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Jobless claims: Another 215,000 Americans filed new claims last week

Initial jobless claims improved more than expected in the latest weekly data to reach a two-month low, as the U.S. labor market recovery pressed ahead while Omicron-related disruptions retreated.

The Labor Department released its latest weekly jobless claims report Thursday at 8:30 a.m. ET. Here were the main metrics from the print, compared to consensus estimates compiled by Bloomberg:

  • Initial jobless claims, week ended Feb. 26: 215,000 vs. 225,000 expected and an upwardly revised 233,000 during prior week

  • Continuing claims, week ended Feb. 19: 1.476 million vs. 1.420 million expected and a downwardly revised 1.474 million during prior week

At 215,000, the number of new jobless claims marked a back-to-back week of declines. It was also the lowest level since the week ended Dec. 31, when jobless claims totaled 207,000.

Jobless claims rose to nearly 300,000 in mid-January, reflecting some momentary backsliding in the labor market's improvements as Omicron virus cases surged to a record and seasonal adjustments in data became choppy due to the pandemic over the past two years. Still, claims have fallen precipitously compared to this time last year, with new claims coming in around 750,000 in late February 2021.

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The overwhelming majority of labor market data and anecdotal remarks from companies have underscored a job market that remains incredibly tight. Demand for workers has far outpaced supply, and job openings have held near record levels. This has created a situation in which employees maintain a significant amount of leverage — and have seen considerable wage increases — while the labor supply-side constraints have contributed to economy-wide inflationary pressures.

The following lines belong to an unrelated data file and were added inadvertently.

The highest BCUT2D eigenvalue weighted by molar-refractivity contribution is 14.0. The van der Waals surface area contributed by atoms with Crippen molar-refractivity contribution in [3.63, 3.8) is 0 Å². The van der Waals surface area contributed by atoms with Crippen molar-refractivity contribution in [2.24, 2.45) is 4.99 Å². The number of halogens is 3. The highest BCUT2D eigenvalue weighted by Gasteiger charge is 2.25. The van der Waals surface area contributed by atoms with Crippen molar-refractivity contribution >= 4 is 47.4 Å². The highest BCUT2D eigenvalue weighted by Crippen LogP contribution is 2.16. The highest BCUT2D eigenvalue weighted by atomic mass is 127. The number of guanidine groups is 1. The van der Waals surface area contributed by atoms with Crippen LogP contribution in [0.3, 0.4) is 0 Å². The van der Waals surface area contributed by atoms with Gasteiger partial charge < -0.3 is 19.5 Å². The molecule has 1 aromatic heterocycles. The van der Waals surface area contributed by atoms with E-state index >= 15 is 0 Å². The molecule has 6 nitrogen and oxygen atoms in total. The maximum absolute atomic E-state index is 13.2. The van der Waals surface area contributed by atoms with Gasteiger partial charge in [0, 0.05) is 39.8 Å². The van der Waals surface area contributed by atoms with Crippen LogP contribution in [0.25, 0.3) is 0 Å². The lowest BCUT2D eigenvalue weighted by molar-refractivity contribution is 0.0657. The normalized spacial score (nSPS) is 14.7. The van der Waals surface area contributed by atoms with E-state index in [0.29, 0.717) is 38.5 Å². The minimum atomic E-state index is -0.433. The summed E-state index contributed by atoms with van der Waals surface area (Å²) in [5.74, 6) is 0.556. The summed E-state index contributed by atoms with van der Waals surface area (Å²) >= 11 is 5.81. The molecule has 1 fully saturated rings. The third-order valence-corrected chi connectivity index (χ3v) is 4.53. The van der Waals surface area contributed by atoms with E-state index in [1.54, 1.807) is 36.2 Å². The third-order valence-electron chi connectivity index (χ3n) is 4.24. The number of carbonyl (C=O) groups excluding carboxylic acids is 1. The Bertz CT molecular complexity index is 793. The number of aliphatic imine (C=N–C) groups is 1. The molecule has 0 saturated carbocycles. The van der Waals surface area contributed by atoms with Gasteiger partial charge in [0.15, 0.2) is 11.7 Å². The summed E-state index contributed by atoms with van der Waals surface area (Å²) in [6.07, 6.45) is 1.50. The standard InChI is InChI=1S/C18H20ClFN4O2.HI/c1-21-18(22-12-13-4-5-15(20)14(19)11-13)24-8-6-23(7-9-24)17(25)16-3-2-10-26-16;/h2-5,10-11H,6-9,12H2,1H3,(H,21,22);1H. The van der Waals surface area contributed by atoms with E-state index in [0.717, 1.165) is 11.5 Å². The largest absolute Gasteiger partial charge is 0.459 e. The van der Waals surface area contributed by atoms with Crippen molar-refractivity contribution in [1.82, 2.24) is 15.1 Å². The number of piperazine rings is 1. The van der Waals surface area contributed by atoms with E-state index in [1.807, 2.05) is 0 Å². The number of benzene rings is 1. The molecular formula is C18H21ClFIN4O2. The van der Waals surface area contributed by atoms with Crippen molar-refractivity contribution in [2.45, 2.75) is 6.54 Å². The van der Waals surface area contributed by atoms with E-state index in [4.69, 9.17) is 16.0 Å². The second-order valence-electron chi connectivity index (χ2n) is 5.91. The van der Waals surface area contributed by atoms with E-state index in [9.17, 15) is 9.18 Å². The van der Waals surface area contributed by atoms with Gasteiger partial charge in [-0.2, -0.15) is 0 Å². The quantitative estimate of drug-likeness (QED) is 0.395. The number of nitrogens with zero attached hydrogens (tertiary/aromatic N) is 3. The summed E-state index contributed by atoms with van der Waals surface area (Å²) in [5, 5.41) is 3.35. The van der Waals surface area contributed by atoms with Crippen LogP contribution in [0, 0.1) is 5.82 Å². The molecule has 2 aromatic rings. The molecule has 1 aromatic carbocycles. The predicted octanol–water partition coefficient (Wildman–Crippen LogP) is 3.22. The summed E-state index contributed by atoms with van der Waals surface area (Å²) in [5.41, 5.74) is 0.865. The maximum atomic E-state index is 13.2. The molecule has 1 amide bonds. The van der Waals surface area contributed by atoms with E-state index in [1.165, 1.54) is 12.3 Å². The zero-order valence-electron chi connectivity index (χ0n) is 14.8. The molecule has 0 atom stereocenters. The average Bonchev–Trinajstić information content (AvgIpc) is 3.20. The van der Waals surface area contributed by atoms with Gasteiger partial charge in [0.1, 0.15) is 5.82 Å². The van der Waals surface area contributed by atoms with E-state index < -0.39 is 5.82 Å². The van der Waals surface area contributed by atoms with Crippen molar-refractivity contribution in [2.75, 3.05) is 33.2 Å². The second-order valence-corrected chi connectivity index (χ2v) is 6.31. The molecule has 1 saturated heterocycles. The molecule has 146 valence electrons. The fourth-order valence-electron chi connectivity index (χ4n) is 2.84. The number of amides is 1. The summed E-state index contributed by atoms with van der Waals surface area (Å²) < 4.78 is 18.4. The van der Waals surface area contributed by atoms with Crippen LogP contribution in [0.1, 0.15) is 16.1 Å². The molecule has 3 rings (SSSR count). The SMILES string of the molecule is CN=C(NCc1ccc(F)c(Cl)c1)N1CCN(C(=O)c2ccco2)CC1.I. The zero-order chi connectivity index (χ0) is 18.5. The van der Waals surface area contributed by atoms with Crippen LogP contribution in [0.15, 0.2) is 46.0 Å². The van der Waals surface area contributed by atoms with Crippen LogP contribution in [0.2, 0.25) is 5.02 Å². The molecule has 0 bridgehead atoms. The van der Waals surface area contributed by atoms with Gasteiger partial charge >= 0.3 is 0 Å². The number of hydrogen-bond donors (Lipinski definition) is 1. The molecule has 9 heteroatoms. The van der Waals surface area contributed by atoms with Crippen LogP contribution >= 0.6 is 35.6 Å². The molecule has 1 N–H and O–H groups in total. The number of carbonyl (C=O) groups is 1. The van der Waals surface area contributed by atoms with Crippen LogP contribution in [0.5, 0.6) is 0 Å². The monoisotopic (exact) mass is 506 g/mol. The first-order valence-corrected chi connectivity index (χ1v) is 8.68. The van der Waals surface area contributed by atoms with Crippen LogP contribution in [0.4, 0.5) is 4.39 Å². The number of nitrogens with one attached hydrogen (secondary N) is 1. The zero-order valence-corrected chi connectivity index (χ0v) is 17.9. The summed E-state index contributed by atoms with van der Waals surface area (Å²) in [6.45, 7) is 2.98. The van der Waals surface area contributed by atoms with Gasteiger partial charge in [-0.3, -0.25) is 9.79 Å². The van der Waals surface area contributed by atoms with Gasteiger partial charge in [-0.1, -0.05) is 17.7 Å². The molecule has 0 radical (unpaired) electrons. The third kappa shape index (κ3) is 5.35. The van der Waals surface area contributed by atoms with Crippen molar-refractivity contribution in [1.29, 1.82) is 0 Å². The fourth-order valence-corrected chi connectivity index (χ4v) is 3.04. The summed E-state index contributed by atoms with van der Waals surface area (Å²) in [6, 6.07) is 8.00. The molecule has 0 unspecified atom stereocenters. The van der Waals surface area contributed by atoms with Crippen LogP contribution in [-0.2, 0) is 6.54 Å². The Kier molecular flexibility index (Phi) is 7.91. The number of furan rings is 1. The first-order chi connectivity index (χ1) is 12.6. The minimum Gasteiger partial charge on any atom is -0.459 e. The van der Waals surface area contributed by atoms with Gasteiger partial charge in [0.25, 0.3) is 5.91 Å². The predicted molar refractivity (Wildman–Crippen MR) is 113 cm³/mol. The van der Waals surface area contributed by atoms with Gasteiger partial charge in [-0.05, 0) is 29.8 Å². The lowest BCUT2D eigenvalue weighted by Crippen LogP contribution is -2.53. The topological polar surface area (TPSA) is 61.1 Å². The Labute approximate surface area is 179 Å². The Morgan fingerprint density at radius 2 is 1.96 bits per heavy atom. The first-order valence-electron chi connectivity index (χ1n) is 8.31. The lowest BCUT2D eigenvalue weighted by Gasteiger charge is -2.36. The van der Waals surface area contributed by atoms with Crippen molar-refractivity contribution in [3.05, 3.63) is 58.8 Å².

"The labor market is extremely tight," Federal Reserve Chair Jerome Powell said in testimony before the House Financial Services Committee on Wednesday.

"Labor demand is very strong, and while labor force participation has ticked up, labor supply remains subdued," Powell said. "As a result, employers are having difficulties filling job openings, an unprecedented number of workers are quitting to take new jobs, and wages are rising at their fastest pace in many years."

And given the backdrop of rising prices and a tight labor market, Powell also signaled the Federal Reserve remained on track to begin raising interest rates from current near-zero levels following the central bank's March meeting.

Encouragingly, other labor market data have shown an increase in job growth across some of the industries hardest hit by the pandemic. ADP's private payrolls report released Wednesday showed a much better-than-expected 475,000 jobs returned in February, following a gain of more than half a million in January. And 170,000 jobs returned in leisure and hospitality industries, comprises more than one-third of the overall payroll gain.

The official February jobs report from the Labor Department on Friday is expected to also reaffirm these trends. Consensus economists are looking for another 403,000 non-farm payrolls to have returned last month, building on January's 467,000. The unemployment rate is anticipated to fall to 3.9% — matching December's for the lowest since February 2020 before the pandemic.

The Labor Department's monthly jobs report is slated for release Friday at 8:30 a.m. ET.

Emily McCormick is a reporter for Yahoo Finance. Follow her on Twitter: @emily_mcck

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